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Pete Cohen Takes Control

29th June 2011

Motivational speaker and life coach Pete Cohen speaks to the Telegraph about how to take control of your life in order to achieve your aims. Drawing on his talent as a life strategist, human behaviourist, health and fitness professional, business consultant and best selling author, Pete Cohen is highly qualified to help those looking for some direction.

“Great scientists don’t expect to get a perfect result the first time they try anything new,” says life coach Pete Cohen. “They keep working, keep changing the parameters, and they’re not afraid of mistakes. They recognise that life is a journey, and the crucial thing is to keep progressing.”

Helping people along their life journey is Cohen’s speciality. “I work with anyone who wants to change, whether it is altering behaviours or habits, tackling fears or finding motivation,” says Cohen. “Everyone can benefit from stopping, assessing where they are, perhaps marking that line in the sand, and then formulating a plan for change. Only then can we all be the best that we are capable of and live out our dreams.

“It takes courage to look at your life and say, ‘Yes, it could be better’ and then experiment with ways to make improvements happen. Anyone can do it, you just need a few life skills.” Cohen, a confident 41-year-old from Essex, is his own case in point. At the age of five he was diagnosed with severe Attention Deficit Disorder, then, aged 10, was told he was dyslexic.

“I was bullied at school and terribly uncomfortable in my skin,” he says. “I tried to get people to like me by making them laugh or by doing things for them. But the whole time I had big ideas about how my life should be. I didn’t just dream of a normal, uneventful childhood, I also wanted success and fame.”

“Even now,” he admits, “after qualifying in sports science, psychology,  hypnosis, personal training and counselling, I never feel totally secure or fulfilled. I’m always striving for the next level.”

For those experiencing these feelings, Pete would urge you not to despair — there are steps to get you started. First, own your problem. “You can’t find a solution unless you pin down the area that needs work; take responsibility. You’ll experience a sense of relief almost immediately.”

Next, learn to appreciate yourself. “Don’t beat yourself up because you have problems — they are what unite us as human beings. Instead, work out what you have done, and what you can do well, and value that. Turn your weaknesses into strengths.

“My own lack of self-esteem early on was actually very motivating for me; wanting to escape gave me the drive to succeed today,” says Cohen. Next, make yourself open to change. “You need to be ready to make that leap. Some couples find it impossible to swap sides of the bed — imagine how much harder it is to make a big life change, like taking up exercise.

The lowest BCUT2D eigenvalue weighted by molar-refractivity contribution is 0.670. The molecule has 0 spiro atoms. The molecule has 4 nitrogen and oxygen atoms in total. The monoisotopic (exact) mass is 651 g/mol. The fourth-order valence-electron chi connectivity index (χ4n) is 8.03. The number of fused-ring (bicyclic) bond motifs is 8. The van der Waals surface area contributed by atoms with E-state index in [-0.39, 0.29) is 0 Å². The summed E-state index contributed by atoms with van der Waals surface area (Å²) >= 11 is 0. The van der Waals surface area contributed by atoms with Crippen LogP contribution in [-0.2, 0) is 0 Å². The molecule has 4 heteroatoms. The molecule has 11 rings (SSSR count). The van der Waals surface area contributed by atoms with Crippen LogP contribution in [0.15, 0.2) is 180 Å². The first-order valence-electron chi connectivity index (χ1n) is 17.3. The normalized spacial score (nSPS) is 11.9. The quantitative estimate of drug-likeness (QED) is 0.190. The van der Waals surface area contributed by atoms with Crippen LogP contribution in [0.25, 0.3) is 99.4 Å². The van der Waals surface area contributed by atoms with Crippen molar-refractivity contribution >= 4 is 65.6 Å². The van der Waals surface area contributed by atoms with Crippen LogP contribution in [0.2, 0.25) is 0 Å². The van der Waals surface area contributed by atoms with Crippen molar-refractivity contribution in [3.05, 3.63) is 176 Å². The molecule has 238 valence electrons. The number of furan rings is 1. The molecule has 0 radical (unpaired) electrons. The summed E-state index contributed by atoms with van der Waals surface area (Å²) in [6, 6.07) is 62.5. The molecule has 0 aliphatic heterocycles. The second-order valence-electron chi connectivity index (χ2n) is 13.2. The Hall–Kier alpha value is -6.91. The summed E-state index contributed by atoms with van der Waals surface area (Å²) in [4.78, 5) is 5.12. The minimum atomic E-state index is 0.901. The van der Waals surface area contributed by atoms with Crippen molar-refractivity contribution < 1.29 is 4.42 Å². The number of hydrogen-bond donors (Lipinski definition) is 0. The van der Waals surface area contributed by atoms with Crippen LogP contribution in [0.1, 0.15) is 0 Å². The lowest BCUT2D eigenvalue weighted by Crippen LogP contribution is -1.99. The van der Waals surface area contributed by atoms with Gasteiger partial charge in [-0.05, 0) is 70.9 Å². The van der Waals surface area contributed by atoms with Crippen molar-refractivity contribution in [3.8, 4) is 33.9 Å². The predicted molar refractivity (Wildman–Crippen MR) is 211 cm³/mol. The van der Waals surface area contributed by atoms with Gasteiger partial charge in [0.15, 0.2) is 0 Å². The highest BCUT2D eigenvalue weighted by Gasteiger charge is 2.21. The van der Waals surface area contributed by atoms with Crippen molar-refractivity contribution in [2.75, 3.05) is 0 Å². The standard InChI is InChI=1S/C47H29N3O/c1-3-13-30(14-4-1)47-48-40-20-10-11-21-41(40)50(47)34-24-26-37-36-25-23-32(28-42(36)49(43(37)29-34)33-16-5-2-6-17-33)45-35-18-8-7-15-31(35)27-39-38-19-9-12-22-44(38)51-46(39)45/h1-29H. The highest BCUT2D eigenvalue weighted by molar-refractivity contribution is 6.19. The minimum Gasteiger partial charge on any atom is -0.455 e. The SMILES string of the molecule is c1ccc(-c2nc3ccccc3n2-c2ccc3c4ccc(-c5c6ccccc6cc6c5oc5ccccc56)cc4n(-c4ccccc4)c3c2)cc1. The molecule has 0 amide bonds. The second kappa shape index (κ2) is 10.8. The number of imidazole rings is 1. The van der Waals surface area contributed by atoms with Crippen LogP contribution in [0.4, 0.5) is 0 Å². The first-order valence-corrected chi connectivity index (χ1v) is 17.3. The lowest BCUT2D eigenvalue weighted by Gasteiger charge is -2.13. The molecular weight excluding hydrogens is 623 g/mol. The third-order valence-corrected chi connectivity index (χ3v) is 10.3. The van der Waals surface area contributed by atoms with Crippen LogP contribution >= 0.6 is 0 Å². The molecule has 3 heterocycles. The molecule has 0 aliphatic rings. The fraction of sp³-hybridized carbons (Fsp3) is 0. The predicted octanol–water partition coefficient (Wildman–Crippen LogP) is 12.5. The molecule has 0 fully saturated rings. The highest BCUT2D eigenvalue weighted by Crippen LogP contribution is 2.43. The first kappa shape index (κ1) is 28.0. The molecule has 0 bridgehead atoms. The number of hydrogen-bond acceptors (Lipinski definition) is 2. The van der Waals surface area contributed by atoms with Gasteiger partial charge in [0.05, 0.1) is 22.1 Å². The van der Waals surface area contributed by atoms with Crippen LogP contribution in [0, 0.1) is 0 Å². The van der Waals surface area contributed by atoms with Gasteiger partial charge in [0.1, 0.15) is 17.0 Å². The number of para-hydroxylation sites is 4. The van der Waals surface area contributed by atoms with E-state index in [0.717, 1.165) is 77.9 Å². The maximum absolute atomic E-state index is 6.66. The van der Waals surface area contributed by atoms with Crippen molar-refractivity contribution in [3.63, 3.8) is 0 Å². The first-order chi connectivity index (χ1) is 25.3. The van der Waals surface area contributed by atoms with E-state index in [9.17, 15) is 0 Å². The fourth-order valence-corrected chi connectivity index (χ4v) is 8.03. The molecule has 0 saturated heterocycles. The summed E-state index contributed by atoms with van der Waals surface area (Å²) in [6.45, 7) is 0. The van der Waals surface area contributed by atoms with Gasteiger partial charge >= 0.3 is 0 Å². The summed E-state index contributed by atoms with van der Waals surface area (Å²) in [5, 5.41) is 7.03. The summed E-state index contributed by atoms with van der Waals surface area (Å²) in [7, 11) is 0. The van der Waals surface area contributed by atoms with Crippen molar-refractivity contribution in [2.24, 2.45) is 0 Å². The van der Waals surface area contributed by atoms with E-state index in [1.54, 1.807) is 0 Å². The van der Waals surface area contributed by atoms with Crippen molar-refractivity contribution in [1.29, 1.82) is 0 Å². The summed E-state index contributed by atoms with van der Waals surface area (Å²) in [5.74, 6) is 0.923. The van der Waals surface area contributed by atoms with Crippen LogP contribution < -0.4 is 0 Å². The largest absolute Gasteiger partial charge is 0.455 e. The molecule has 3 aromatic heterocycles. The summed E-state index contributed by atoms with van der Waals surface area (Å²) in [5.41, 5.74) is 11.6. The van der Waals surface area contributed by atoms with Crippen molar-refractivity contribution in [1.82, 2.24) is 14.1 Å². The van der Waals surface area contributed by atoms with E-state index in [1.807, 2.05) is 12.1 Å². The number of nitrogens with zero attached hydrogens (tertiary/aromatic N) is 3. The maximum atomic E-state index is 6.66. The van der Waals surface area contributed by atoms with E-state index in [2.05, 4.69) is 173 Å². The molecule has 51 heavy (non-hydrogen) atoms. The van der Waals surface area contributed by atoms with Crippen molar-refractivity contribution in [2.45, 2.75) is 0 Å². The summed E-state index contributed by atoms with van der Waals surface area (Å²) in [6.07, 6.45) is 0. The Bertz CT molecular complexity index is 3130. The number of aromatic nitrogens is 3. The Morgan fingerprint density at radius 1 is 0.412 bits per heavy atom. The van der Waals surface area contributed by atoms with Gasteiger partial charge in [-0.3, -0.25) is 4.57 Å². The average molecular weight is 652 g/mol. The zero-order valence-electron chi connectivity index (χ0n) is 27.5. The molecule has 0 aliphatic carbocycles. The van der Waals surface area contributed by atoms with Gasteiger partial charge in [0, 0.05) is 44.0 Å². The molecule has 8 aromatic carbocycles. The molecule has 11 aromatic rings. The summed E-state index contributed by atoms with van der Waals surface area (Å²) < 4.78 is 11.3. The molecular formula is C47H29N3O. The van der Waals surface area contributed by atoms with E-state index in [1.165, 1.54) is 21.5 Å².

“Something in our brain seems to throw up all kinds of resistance, so be prepared to overcome that trap.” Now acknowledge that you are going to turn over a new leaf. It doesn’t mean you have to make radical changes to your life - it may be just a matter of planning carefully for the future. Without a plan detailing how to reach your goals they can seem unachievable.

“Write down a plan or start a diary or blog,” says Cohen. If you lack confidence, for example, write down how this affects you — perhaps it stops you from pursuing a particular career or type of relationship you want. Note down every time you feel unconfident and ask yourself how you could change that situation. A diary also helps motivate you”, he explains, as you can look back at what you have achieved and overcome.”

Next, recognise your goal by highlighting the positive and being proactive. “If you want to stop smoking, say to yourself: I want to be smoke-free; I want my clothes to smell fresh; I want to live a long life.

Most importantly, think: I want to feel more secure.” Finally, let go. “If you insist on micro-managing the whole process, you’ll become obsessed with it, which will stimulate the brain’s resistance,” says Cohen. “Remember how difficult it is to lose half a stone? You think about doughnuts floating through your head! You should set up healthy eating and exercise parameters, and then get on with the rest of your life.”

“When planes fly from London to New York, they don’t go in a straight line,” he says. “We only have one journey in life so it is entirely reasonable to re-plan our route along the way to make the most of everything that comes our way and reach fulfilment. At the end of the day, most of us just want to be happier. The good news is that this isn’t just a dream, but an achievable aim.”

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